Black Thunder: An Ella Clah Novel by Aimee and David Thurlo


Black ThunderReviewed by Douglas R. Cobb

Ella Clah mystery fans, rejoice! The 17th novel in writing duo Aimee and David Thurlo’s series featuring Tribal Police Investigator Ella Clah, Black Thunder, is now available in your local brick & mortar bookstores and through this web site. I loved reading the 16th book, Never-Ending-Snake, the first one I’d read in the series, and Black Thunder is also an excellent, page-turning and suspenseful read.

Life on the Rez (as the authors term the New Mexico Navajo Indian Reservation where the Ella Clah series is set) is different, with its own atmosphere and its own political and religious rules. There are the views of the Traditionalists, the New Traditionalists, and the Modernists, and the authors show great sensitivity and respect to each of these groups and their diverse beliefs in their novels. Their intimate knowledge of the ways of life, culture, and mores of the Navajos shows in their writing, and makes their mystery series a unique reading experience.

When a construction crew worker hits something solid with his shovel and digs a bit deeper, he is shocked to discover a human hand, connected to the body of a murdered man. The man has been shot twice in the back of his head, execution style. Ella Clah and her partner Justine Goodluck secure the crime scene and lead the investigation under the hot summer sun, discovering eventually the graves of two more men and one woman. As in some of the other Ella Clah novels, who has jurisdiction comes into play as a part of the plot, as one of the bodies is found just across the border of the Rez, making that homicide fall under the jurisdiction of the Sheriff’s Department of San Juan County.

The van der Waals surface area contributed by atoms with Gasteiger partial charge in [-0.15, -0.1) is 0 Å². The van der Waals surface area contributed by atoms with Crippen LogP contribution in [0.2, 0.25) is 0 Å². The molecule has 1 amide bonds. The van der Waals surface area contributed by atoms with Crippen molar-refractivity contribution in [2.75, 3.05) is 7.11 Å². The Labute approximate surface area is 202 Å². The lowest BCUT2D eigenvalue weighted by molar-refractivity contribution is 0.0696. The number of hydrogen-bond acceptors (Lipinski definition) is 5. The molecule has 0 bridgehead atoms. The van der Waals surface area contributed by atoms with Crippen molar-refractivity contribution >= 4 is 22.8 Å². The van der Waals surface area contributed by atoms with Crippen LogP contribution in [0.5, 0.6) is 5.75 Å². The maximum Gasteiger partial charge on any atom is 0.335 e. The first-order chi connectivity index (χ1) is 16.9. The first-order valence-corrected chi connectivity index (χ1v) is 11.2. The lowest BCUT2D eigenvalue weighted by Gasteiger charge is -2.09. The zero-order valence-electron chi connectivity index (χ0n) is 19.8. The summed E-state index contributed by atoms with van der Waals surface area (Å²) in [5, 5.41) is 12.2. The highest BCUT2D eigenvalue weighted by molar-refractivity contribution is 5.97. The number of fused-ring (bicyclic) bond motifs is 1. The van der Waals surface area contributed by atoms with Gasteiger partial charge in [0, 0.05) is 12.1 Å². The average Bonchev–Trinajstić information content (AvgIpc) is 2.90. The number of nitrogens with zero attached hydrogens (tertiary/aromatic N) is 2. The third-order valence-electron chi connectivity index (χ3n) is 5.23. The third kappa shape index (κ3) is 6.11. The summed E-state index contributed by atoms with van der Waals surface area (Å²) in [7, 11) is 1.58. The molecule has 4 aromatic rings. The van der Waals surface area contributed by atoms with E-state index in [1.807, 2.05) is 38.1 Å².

Ella, Justine, and San Juan Detectective Dan Nez, and FBI agent Dwayne Blalock work together to solve who committed the murders. By clues such as the growth of native plant species, which Ella learns about through consulting with her mother, Rose (who is an expert on native plants, being one of her tribe’s revered “Plant People”), they are able to determine the approximate time when the victims were murdered. Each was murdered in the spring, and with another spring rapidly approaching, Ella and her team must discover who the killer is before he strikes yet again.

Besides solving the case, which looks more and more like the handiwork of a serial killer or killers, Ella has her plate full dealing with personal issues, like her teen daughter Dawn’s skipping school, and her mother’s new obsession with cooking. Ella believes that Rose is trying to hide something that is deeply bothering her, but she can’t get her mother to talk to her about it. Including these views into Ella’s personal life, to me, adds a three-dimensionality to her character and makes you care for what happens to her and her family, drawing you deeper into the plots of the Clah novels.

Also, Ella has to contend with members of the tribe who call themselves the “Fierce Ones.” They demand that justice be done, while hypocritically threatening Ella and Justine. As if dealing with the Fierce Ones and their demands for a vigilante style of justice isn’t enough, Ella has yet a further complication in her life: her boyfriend, the Reverend Ford Tome, is being transferred and he wants Ellah and Dawn to come with him. Ella has a decision to make: should she follow the part of her heart that loves Tome and move to be with him; or, should she listen and obey the part of her heart that tells her to stay on the Rez, and remain a Tribal Police Investigator?

Black Thunder, the seventeenth novel in the Ella Clah mystery series, is a page-turner of the first order. It can be read as a stand-alone, though I highly recommend you also check out the entire series. Black Thunder is a Must Read for fans of the Ella Clah mysteries, and is a novel anyone who loves great mysteries will enjoy reading.

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